Tag Archives: health insurance

Attention all freelancers seeking HEALTH CARE

Important message from the Freelancer’s Guild. This is BIG! -mia

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ATTENTION ALL FREELANCERS SEEKING HEALTH CARE

In the upcoming months, the Guild’s Freelancer unit will be negotiating a contract with a major health care provider that will offer rates far lower than what you could get on the open market as an individual.

It is vital that before we sit down to negotiate, we obtain the largest possible membership through your sign-ups because that membership size in turn will affect the amount of the annual rate unit that members pay.

So now is the time for any of you who are freelancing and facing the prospect of no benefits, expensive benefits or loss of benefits to join the unit so we have the largest possible group and thereby win the least costly and best possible health care plan for you.

Maybe you have health coverage for a few more months — if you were laid off by The Chronicle — or maybe you still are covered by your parents’ policy if you are a journalism student who is about to graduate. But if that coverage is due to end anytime soon, you are exactly the people who should be joining the freelance unit now so we can get a great health policy for you.

Along with the upcoming health plan, here are some of the benefits provided by the freelance unit for the fee of $144 a year:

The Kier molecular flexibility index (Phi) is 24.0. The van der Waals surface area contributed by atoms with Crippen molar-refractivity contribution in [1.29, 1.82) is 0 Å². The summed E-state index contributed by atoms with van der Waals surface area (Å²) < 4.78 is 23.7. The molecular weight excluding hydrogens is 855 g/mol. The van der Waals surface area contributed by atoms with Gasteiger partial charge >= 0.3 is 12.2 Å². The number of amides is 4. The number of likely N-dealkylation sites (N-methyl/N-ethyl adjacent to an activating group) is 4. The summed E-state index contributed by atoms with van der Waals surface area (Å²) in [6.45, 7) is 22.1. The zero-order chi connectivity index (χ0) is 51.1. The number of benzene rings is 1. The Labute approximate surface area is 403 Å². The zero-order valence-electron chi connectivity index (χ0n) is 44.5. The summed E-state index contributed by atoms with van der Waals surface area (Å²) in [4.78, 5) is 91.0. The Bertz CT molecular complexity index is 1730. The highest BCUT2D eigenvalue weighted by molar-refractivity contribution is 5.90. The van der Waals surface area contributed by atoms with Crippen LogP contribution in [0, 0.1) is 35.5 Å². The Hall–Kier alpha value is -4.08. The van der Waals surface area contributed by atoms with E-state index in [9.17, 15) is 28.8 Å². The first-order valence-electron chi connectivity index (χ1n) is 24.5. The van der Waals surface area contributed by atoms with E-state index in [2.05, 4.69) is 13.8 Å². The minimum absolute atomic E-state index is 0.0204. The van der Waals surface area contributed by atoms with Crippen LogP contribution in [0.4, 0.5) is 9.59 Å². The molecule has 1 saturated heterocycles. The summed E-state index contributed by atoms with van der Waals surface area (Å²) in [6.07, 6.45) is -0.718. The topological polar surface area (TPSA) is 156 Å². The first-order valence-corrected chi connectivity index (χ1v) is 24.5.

College scholarships of $3,000 each for the 2010-2011 school year for members and their family members. Winners, selected in a lottery drawing, also will receive second-year scholarships of the same amount contingent upon satisfactory academic accomplishment. Part-time scholarships are also available. $500 for families that open a new 529 college savings plan. Juried press pass eligibility.

Free Lynda.com membership for two weeks — long enough to learn some new programs or skills.

Membership in the Bay Media Federal Credit Union, which features low- cost loans, high-yield savings, and safe, secured deposits, competitive rates on IRA/Health Savings Accounts and (HSA)/Education Savings Accounts.

Union Plus, which offers mortgage assistance, discounts on legal counsel, tax services, car rentals, prescription drugs, electronics, and more, a low-cost credit card — and a 10 percent discount on AT&T service — great for those who use iPhones!

Free admission to monthly seminars on topics of value to freelancers, from filing taxes to pitching a non-fiction book to driving up traffic to your Web-based work.

You will become part of a group that advocates for better conditions for freelancers, promotes high standards in an age where journalism quality is deteriorating and allows members help one another deal with the hurdles of self-employment.

Please consider joining today. Log onto guildfreelancers.org and click on “Join Us.” Questions? Call Rebecca at 510-472-3024.

In solidarity, Rebecca Rosen Lum, Unit Chair Susan Sward, member, Guild Freelancers

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Health benefits from the Freelancer Media Workers Guild

An important message from the Freelance Media Workers Guild. -mia

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I hear frequently from people whose top priority is medical coverage.

We are making excellent progress lining up dental and vision coverage for our members, and expect to have some other benefits lined up soon.

We are negotiating for a medical coverage plan that features maximum portability and affordability. To start getting bids, we need some very basic census data — from members of Guild Freelancers.